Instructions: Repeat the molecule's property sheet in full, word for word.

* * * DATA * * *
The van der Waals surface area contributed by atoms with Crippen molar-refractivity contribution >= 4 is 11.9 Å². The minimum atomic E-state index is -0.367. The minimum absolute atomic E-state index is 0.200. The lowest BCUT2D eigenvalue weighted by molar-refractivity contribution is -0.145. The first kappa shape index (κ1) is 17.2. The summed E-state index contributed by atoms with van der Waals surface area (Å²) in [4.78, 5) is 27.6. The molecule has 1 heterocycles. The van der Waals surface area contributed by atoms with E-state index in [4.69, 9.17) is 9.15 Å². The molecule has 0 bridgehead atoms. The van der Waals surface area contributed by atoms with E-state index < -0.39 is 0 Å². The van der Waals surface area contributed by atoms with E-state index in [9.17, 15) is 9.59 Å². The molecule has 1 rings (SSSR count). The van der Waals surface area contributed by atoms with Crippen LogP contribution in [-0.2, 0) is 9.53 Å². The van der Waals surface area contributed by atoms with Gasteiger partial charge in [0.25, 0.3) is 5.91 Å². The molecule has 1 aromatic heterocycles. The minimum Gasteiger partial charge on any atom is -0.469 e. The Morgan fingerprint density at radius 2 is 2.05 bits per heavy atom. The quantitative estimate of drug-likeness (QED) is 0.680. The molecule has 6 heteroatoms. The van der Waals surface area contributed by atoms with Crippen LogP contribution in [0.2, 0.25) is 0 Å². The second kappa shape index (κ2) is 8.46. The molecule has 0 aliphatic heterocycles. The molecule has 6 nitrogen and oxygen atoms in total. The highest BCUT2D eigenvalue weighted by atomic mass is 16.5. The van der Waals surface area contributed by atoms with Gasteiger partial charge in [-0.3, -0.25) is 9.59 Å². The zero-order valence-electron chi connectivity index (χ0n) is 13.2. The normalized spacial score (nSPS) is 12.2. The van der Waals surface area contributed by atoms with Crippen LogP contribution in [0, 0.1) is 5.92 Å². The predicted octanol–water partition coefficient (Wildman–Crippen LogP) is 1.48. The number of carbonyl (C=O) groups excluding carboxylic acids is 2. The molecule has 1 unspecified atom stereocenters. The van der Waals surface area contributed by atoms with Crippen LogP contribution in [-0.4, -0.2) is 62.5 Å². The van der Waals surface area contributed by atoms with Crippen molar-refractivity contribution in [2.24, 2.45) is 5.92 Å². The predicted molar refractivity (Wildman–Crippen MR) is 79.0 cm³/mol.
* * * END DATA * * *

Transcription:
The van der Waals surface area contributed by atoms with Crippen molar-refractivity contribution >= 4 is 11.9 Å². The minimum atomic E-state index is -0.367. The minimum absolute atomic E-state index is 0.200. The lowest BCUT2D eigenvalue weighted by molar-refractivity contribution is -0.145. The first kappa shape index (κ1) is 17.2. The summed E-state index contributed by atoms with van der Waals surface area (Å²) in [4.78, 5) is 27.6. The molecule has 1 heterocycles. The van der Waals surface area contributed by atoms with E-state index in [4.69, 9.17) is 9.15 Å². The molecule has 0 bridgehead atoms. The van der Waals surface area contributed by atoms with E-state index < -0.39 is 0 Å². The van der Waals surface area contributed by atoms with E-state index in [9.17, 15) is 9.59 Å². The molecule has 1 rings (SSSR count). The van der Waals surface area contributed by atoms with Crippen LogP contribution in [-0.2, 0) is 9.53 Å². The van der Waals surface area contributed by atoms with Gasteiger partial charge in [0.25, 0.3) is 5.91 Å². The molecule has 1 aromatic heterocycles. The minimum Gasteiger partial charge on any atom is -0.469 e. The Morgan fingerprint density at radius 2 is 2.05 bits per heavy atom. The quantitative estimate of drug-likeness (QED) is 0.680. The molecule has 6 heteroatoms. The van der Waals surface area contributed by atoms with Crippen LogP contribution in [0.2, 0.25) is 0 Å². The second kappa shape index (κ2) is 8.46. The molecule has 0 aliphatic heterocycles. The molecule has 6 nitrogen and oxygen atoms in total. The highest BCUT2D eigenvalue weighted by atomic mass is 16.5. The van der Waals surface area contributed by atoms with Gasteiger partial charge in [-0.3, -0.25) is 9.59 Å². The zero-order valence-electron chi connectivity index (χ0n) is 13.2. The normalized spacial score (nSPS) is 12.2. The van der Waals surface area contributed by atoms with Crippen LogP contribution in [0, 0.1) is 5.92 Å². The predicted octanol–water partition coefficient (Wildman–Crippen LogP) is 1.48. The number of carbonyl (C=O) groups excluding carboxylic acids is 2. The molecule has 1 unspecified atom stereocenters. The van der Waals surface area contributed by atoms with Crippen LogP contribution in [-0.4, -0.2) is 62.5 Å². The van der Waals surface area contributed by atoms with Crippen molar-refractivity contribution in [2.24, 2.45) is 5.92 Å². The predicted molar refractivity (Wildman–Crippen MR) is 79.0 cm³/mol.